#related#It is very difficult to take proactive steps against serious violent crime. For one thing, as the ACLU and other critics of three-strikes point out, much of that crime is committed without premeditation, and a great deal of it is domestic. Second, as argued above, dedicated career criminals of the sort who committed the overwhelming majority of crimes such as mugging and armed robbery are in reality rare, felonious needles in a haystack of relatively low-order criminality. But those criminals do us the important favor of engaging in a little bit of advertising: In New York, practically all murders are committed by people with prior police records: More than 90 percent of the city’s killers have records. (So do half of the victims.) Knowing what we actually know about crime and criminals, the evidence supports the very policies to which progressives object: aggressive interdiction, particularly of people illegally carrying firearms, and stiff sentences for repeat offenders. There isn’t another policy takeaway from the evidence at hand.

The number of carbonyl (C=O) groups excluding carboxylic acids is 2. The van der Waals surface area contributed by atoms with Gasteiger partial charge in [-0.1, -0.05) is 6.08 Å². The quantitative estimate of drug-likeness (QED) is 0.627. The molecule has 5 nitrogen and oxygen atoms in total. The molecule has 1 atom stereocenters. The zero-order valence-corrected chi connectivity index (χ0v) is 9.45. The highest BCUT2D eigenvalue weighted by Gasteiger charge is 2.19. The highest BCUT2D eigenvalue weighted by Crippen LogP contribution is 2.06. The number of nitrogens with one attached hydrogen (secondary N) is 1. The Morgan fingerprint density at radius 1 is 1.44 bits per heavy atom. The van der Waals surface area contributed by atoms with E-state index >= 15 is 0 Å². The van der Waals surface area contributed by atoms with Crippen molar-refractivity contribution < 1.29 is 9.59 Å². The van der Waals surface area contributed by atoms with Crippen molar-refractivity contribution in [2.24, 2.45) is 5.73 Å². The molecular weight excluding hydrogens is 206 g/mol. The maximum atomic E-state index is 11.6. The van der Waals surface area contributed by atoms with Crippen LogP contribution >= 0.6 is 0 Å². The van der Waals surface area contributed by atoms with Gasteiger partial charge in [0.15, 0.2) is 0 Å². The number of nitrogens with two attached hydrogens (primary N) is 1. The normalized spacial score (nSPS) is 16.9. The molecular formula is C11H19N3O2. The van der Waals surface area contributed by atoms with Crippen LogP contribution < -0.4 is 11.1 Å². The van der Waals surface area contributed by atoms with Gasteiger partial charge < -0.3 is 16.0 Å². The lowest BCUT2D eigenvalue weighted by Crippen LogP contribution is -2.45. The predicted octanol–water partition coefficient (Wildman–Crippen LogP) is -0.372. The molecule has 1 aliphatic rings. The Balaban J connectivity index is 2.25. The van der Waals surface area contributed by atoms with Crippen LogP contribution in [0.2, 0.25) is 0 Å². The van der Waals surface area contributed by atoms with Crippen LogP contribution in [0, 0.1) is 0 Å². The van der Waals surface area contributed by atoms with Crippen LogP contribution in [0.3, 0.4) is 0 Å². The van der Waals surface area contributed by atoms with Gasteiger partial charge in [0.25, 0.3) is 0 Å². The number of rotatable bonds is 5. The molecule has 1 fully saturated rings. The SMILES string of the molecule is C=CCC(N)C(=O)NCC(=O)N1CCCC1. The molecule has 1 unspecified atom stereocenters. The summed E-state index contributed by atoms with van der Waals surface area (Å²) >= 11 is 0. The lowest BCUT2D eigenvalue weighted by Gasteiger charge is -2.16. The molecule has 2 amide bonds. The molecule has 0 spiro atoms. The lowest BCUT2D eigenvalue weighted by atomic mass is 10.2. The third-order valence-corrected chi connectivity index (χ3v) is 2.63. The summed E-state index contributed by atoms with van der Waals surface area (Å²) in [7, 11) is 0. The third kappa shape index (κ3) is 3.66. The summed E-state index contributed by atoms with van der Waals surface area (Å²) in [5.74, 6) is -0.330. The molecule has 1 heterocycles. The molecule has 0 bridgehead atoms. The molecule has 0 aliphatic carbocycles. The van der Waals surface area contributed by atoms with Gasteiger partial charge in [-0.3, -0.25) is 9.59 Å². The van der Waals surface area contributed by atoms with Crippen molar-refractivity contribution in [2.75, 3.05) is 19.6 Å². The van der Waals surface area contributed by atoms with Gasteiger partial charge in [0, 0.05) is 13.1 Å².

But this isn’t about evidence, and it isn’t about policy. And no matter how much the chart-fetishists over at Vox insist otherwise, it seldom if ever is.